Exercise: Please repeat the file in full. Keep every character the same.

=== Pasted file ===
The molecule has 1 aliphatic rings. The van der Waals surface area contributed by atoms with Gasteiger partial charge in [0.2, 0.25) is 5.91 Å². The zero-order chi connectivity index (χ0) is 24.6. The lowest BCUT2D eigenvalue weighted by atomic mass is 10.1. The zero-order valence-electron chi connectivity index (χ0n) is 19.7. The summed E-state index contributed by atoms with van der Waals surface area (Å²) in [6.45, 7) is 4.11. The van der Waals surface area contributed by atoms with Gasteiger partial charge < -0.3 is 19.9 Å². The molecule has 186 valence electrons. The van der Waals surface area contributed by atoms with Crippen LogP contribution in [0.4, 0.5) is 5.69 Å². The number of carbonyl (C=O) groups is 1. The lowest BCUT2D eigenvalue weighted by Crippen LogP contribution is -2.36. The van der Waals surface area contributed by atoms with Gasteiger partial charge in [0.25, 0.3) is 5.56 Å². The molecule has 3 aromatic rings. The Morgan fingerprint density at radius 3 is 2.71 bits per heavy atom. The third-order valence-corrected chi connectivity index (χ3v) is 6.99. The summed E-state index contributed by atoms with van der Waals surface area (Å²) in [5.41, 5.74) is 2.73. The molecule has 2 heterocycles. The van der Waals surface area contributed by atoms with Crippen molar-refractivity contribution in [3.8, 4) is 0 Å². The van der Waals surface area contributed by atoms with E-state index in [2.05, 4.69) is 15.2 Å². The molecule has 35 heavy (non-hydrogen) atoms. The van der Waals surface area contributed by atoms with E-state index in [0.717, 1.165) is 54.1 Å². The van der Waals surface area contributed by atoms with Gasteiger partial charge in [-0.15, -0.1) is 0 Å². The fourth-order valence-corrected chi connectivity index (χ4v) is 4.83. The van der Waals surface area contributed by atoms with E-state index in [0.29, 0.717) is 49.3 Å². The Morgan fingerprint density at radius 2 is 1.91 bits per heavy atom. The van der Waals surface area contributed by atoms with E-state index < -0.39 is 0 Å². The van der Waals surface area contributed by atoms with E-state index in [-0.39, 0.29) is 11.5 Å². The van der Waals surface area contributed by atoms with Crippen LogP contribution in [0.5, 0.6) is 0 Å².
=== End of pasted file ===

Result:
The molecule has 1 aliphatic rings. The van der Waals surface area contributed by atoms with Gasteiger partial charge in [0.2, 0.25) is 5.91 Å². The zero-order chi connectivity index (χ0) is 24.6. The lowest BCUT2D eigenvalue weighted by atomic mass is 10.1. The zero-order valence-electron chi connectivity index (χ0n) is 19.7. The summed E-state index contributed by atoms with van der Waals surface area (Å²) in [6.45, 7) is 4.11. The van der Waals surface area contributed by atoms with Gasteiger partial charge < -0.3 is 19.9 Å². The molecule has 186 valence electrons. The van der Waals surface area contributed by atoms with Crippen LogP contribution in [0.4, 0.5) is 5.69 Å². The number of carbonyl (C=O) groups is 1. The lowest BCUT2D eigenvalue weighted by Crippen LogP contribution is -2.36. The van der Waals surface area contributed by atoms with Gasteiger partial charge in [0.25, 0.3) is 5.56 Å². The molecule has 3 aromatic rings. The Morgan fingerprint density at radius 3 is 2.71 bits per heavy atom. The third-order valence-corrected chi connectivity index (χ3v) is 6.99. The summed E-state index contributed by atoms with van der Waals surface area (Å²) in [5.41, 5.74) is 2.73. The molecule has 2 heterocycles. The van der Waals surface area contributed by atoms with Crippen molar-refractivity contribution in [3.8, 4) is 0 Å². The van der Waals surface area contributed by atoms with E-state index in [2.05, 4.69) is 15.2 Å². The molecule has 35 heavy (non-hydrogen) atoms. The van der Waals surface area contributed by atoms with E-state index in [0.717, 1.165) is 54.1 Å². The van der Waals surface area contributed by atoms with Gasteiger partial charge in [-0.15, -0.1) is 0 Å². The fourth-order valence-corrected chi connectivity index (χ4v) is 4.83. The van der Waals surface area contributed by atoms with E-state index in [0.29, 0.717) is 49.3 Å². The Morgan fingerprint density at radius 2 is 1.91 bits per heavy atom. The van der Waals surface area contributed by atoms with E-state index < -0.39 is 0 Å². The van der Waals surface area contributed by atoms with E-state index in [-0.39, 0.29) is 11.5 Å². The van der Waals surface area contributed by atoms with Crippen LogP contribution in [0.5, 0.6) is 0 Å².